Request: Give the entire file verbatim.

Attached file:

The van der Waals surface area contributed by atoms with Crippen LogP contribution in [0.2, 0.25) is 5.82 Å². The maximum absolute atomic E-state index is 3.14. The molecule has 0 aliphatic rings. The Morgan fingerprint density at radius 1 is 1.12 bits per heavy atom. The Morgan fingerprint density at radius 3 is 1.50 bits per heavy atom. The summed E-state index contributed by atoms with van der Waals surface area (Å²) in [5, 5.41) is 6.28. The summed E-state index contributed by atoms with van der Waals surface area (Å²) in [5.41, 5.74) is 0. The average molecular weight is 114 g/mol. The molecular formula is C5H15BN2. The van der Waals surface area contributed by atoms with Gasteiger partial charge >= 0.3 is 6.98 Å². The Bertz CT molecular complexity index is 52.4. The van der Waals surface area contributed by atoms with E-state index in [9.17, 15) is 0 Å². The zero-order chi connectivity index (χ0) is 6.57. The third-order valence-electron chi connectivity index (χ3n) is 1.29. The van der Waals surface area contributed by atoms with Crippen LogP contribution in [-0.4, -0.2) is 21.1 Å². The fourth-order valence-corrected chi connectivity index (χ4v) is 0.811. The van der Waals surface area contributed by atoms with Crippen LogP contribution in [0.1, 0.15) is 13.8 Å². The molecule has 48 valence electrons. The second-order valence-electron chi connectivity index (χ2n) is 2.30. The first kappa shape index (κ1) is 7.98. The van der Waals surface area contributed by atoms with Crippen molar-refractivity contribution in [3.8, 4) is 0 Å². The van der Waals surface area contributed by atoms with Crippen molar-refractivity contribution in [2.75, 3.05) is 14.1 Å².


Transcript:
The van der Waals surface area contributed by atoms with Crippen LogP contribution in [0.2, 0.25) is 5.82 Å². The maximum absolute atomic E-state index is 3.14. The molecule has 0 aliphatic rings. The Morgan fingerprint density at radius 1 is 1.12 bits per heavy atom. The Morgan fingerprint density at radius 3 is 1.50 bits per heavy atom. The summed E-state index contributed by atoms with van der Waals surface area (Å²) in [5, 5.41) is 6.28. The summed E-state index contributed by atoms with van der Waals surface area (Å²) in [5.41, 5.74) is 0. The average molecular weight is 114 g/mol. The molecular formula is C5H15BN2. The van der Waals surface area contributed by atoms with Gasteiger partial charge >= 0.3 is 6.98 Å². The Bertz CT molecular complexity index is 52.4. The van der Waals surface area contributed by atoms with E-state index in [9.17, 15) is 0 Å². The zero-order chi connectivity index (χ0) is 6.57. The third-order valence-electron chi connectivity index (χ3n) is 1.29. The van der Waals surface area contributed by atoms with Crippen LogP contribution in [-0.4, -0.2) is 21.1 Å². The fourth-order valence-corrected chi connectivity index (χ4v) is 0.811. The van der Waals surface area contributed by atoms with Crippen LogP contribution in [0.1, 0.15) is 13.8 Å². The molecule has 48 valence electrons. The second-order valence-electron chi connectivity index (χ2n) is 2.30. The first kappa shape index (κ1) is 7.98. The van der Waals surface area contributed by atoms with Crippen molar-refractivity contribution in [3.8, 4) is 0 Å². The van der Waals surface area contributed by atoms with Crippen molar-refractivity contribution in [2.75, 3.05) is 14.1 Å².